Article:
Research on narrative identity focuses on verbal tools to construct and reconstruct narratives (e.g., Adler et al., 2017; McAdams, 2018). The notion of self-labeling and the re-appropriation of one’s identity has been linked to physical and psychological wellbeing (Wang et al., 2017; Cervone et al., 2021). As a means to create and strengthen that identity, oral storytelling, and autobiographical writing have been used as part of clinical interventions (Davis et al., 2021). Similarly, Pennebaker’s expressive writing paradigm (Pennebaker and Chung, 2011; Pennebaker and Smyth, 2016) has shown robust positive effects on health and emotional wellbeing 3 months later. These effects have been found in a plethora of studies of traumatic experiences ranging from severe traumas such as the Holocaust and sexual assault to less severe ones such as losing a job (Pennebaker and Chung, 2011). In trauma writing interventions, participants are asked to write freely without structured prompts about their trauma over a period of time. While the health effects of expressive writing have been widely demonstrated, the mechanism by which these outcomes are effected have been unclear, and multiple pathways, including cognitive, emotional, social, and biological, have been implicated (Pennebaker, 2004). One significant pathway may be the adoption of a new perspective, as words indicating insight or new understanding (e.g., “I realized”; “I see now”) were correlated with positive outcomes (Pennebaker and Chung, 2011).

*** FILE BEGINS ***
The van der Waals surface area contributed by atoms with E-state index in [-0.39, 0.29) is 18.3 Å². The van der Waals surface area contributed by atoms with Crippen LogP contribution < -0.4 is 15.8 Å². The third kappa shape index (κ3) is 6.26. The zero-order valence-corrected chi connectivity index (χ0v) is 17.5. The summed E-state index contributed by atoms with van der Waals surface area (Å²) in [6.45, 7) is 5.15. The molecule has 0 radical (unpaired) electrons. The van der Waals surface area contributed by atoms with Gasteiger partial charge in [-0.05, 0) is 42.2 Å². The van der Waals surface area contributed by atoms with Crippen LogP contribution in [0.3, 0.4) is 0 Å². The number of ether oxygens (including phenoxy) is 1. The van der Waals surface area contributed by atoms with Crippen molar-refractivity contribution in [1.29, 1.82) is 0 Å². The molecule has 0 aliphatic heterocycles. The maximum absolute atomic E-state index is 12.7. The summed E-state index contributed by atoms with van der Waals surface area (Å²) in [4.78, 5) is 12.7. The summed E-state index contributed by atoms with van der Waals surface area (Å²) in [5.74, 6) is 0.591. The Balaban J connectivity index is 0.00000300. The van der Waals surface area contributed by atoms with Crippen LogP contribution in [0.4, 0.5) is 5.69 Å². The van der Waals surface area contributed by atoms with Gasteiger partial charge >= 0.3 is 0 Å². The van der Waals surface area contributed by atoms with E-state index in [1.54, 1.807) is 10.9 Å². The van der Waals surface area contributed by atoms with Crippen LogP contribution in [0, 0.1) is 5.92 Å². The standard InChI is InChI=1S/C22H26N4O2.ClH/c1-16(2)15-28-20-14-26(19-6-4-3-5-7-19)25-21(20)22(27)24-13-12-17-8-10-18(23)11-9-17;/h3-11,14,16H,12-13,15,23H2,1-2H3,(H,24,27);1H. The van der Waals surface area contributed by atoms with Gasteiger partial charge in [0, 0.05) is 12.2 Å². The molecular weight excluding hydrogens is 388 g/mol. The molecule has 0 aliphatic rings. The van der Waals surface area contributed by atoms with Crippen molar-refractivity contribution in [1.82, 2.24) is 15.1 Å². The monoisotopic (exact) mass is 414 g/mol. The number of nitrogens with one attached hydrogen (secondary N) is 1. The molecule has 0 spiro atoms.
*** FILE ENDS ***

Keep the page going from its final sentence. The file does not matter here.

In studies on the evolution of narrative identity over the life course, McAdams (2018) has used a semi-structured interview format with specific prompts that highlight key aspects of a person’s life, including: (1) high point; (2) low point; (3) turning point; (4) challenges; and (5) dreams, hopes, and plans for the future. Both formats may be integrated and adapted to reconstruct one’s racial identity narrative following race-based trauma through a series of questions or prompts; for example, “what was your first memory that included an awareness of your racial background?” A critical prompt would be one that centers around the pivotal race-based trauma, per Pennebaker’s studies, and the breakdown of assumptions that lead to a new perspective and narrative. Specifically, with respect to Black Americans and the externally imposed inferiority narrative, one prompt might ask “what are some views about Black Americans that others seem to hold?” To stimulate an internally generated narrative: “what are your views?” Similar prompts may be used for Asian Americans and other minoritized groups. Through this process, participants are doing the cognitive work of reappraising the incident, apropos the aforementioned PTG theories (Joseph et al., 2012; Tedeschi and Blevins, 2015), which also aligns with the Historical Trauma framework of deliberative rumination, creating redemptive narratives, and discovering deeper meaning (Ortega-Williams et al., 2019). From a cognitive perspective, while engaging in multiple appraisals, one’s identity narrative is deconstructed and reconstructed.